"Which one?" she asks.
"Um, the Percheron cross--a mare?"
"Oh," she says kindly "you must mean Maggie."

My heart skips a beat. My brother-in-law's dog had been named Maggie. She was one of the most kind, and beloved animals I'd ever known. We fell in love with our dog because she could have been Maggie's twin. The fact that this horse shares a name with what had been such a wonderful animal has to be a sign. This is our horse. Unfortunately, "our horse" is in Oxford, Nova Scotia. I'm working at Greenhawk all week, and teaching riding lessons most evenings.

"If she hasn't sold by the weekend, I'd like to come see her".
"Ok," says the kind voice on the phone. "I'll tell my husband, Ron, he's the one who deals with all this."

I'm on pins and needles all week. I check the ad on Kijiji everyday to make sure it's still there, and that the word "SOLD" hasn't appeared. On Friday I call Ron to confirm our appointment. "She's still there?" I say, with every finger and toe crossed. He tells me she is, and gives me directions to their modest farm.

Dave is home for the weekend, so we drive together to Oxford to meet Maggie on Saturday. When we arrive, we're greeted by an excitable, though friendly, young german shepard type dog. Soon, the dog is joined by Ron, a smiling, grey-bearded man in coveralls. He leads us to the barn where Maggie is tied in a straight stall. She has company in the form of a miniature horse, two massive Belgians, and two even more massive percherons. Maggie's a Percheron quarter horse cross herself, but she looks like a pony beside these gentle giants.

I walk into the narrow straight stall beside her. Her ears are forward, and despite the close quarters, there's no sign of aggression or anxiety. We bring her into the isle for a better look. She stands quietly while I run my hands through her thick, but shiny black coat, and down her legs. There's some swelling down the inside of her right hind. Her hooves clearly haven't been well cared for. Two of them are cracked from toe to coronary band, and large chunks are missing from all four.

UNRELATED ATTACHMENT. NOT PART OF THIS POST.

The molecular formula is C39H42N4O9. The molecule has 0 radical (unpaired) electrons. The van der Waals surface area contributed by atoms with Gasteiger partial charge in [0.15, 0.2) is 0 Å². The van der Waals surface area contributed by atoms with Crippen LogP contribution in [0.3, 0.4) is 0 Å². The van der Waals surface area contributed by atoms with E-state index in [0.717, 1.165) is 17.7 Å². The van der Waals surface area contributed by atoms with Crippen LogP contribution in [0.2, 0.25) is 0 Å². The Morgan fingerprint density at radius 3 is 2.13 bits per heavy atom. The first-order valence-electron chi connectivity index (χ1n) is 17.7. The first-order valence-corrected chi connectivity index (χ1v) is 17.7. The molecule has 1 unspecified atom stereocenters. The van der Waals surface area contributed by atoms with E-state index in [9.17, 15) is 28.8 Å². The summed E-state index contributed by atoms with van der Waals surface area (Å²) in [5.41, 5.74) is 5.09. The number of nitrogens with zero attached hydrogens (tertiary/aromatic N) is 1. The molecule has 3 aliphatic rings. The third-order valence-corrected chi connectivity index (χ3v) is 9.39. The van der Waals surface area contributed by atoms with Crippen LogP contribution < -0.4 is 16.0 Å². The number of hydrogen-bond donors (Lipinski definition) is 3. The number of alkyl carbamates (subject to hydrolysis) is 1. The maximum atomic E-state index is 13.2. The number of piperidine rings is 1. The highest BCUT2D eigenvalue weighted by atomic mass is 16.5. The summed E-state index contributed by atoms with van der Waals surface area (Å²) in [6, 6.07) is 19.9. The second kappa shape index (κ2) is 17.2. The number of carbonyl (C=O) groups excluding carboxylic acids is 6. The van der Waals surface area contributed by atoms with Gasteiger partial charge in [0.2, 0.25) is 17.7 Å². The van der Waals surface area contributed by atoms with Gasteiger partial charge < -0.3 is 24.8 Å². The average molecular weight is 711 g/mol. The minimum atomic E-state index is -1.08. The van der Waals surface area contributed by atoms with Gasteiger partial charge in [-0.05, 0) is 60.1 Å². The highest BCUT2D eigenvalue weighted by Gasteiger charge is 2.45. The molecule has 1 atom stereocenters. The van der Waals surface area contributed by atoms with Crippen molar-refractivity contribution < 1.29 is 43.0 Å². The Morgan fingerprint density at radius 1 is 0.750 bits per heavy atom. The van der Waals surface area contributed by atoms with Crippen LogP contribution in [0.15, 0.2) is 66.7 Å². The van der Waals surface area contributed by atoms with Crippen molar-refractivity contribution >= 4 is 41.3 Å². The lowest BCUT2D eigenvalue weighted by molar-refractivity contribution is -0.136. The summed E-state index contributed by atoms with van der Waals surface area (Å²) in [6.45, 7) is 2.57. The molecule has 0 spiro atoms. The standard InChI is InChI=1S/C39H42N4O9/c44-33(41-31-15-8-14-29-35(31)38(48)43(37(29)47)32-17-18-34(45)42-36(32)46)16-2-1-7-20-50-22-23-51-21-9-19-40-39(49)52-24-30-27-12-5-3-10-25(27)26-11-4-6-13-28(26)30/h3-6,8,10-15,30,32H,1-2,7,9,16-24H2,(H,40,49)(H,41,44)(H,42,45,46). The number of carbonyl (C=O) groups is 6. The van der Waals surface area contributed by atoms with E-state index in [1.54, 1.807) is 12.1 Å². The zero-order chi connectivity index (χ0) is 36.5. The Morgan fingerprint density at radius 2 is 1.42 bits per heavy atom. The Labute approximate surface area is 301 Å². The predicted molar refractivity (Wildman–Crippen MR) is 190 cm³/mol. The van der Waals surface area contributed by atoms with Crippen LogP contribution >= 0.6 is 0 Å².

Ron tells us Maggie was a PMU baby shipped from Alberta as a filly. At the time, she was sold to an older gentleman. Just two weeks ago, that man traded the now 7 year old mare back to Ron-- who has considerable experience with draft horses, but not saddle horses.

He tells us Maggie is broke to harness, but has never been ridden. He says she is gentle, though can be a bit "sharp" sometimes (meaning she occasionally has a stubborn streak). He's got too many horses right now, so she's been spending nights on his horse trailer, alongside his mini-horse (who looks like a dog beside all these drafts).

He leads Maggie outside into the bright sun. Despite her crumbling hooves, she walks just fine. He tries to trot her down the icy driveway for us, but she only manages to waddle a few steps before it becomes too slippery for both of them. It's almost impossible to tell for sure, but I convince myself that she seems sound.

I like Ron, he doesn't give us a sales pitch. He just answers our questions, seemingly honestly, and he sits back and waits for us to come to our own decision.

I look at Dave. He likes black horses, and he's been insistent that he wants a horse with big bone, something with substance so he can feel secure in the saddle. Maggie, with her elephant-eyes and docile temperament has won him over...and me too.

I'm a horrible negotiator. I don't even know where to start. I tell Ron we're interested, but that I'm a bit worried about her hooves. He drops the price from 12 hundred to 11 hundred dollars. I think some more. I tell him we don't have a trailer, and I wonder whether he could bring her to Moncton for us (it will cost at least $100 for me to hire someone else). He agrees, and says he can bring her sometime during the next week. I write a cheque for about half the cost.

Dave and I drive away both pleased and relieved with our decision. We've never, ever regretted our choice, and Maggie has become a much beloved part of our family.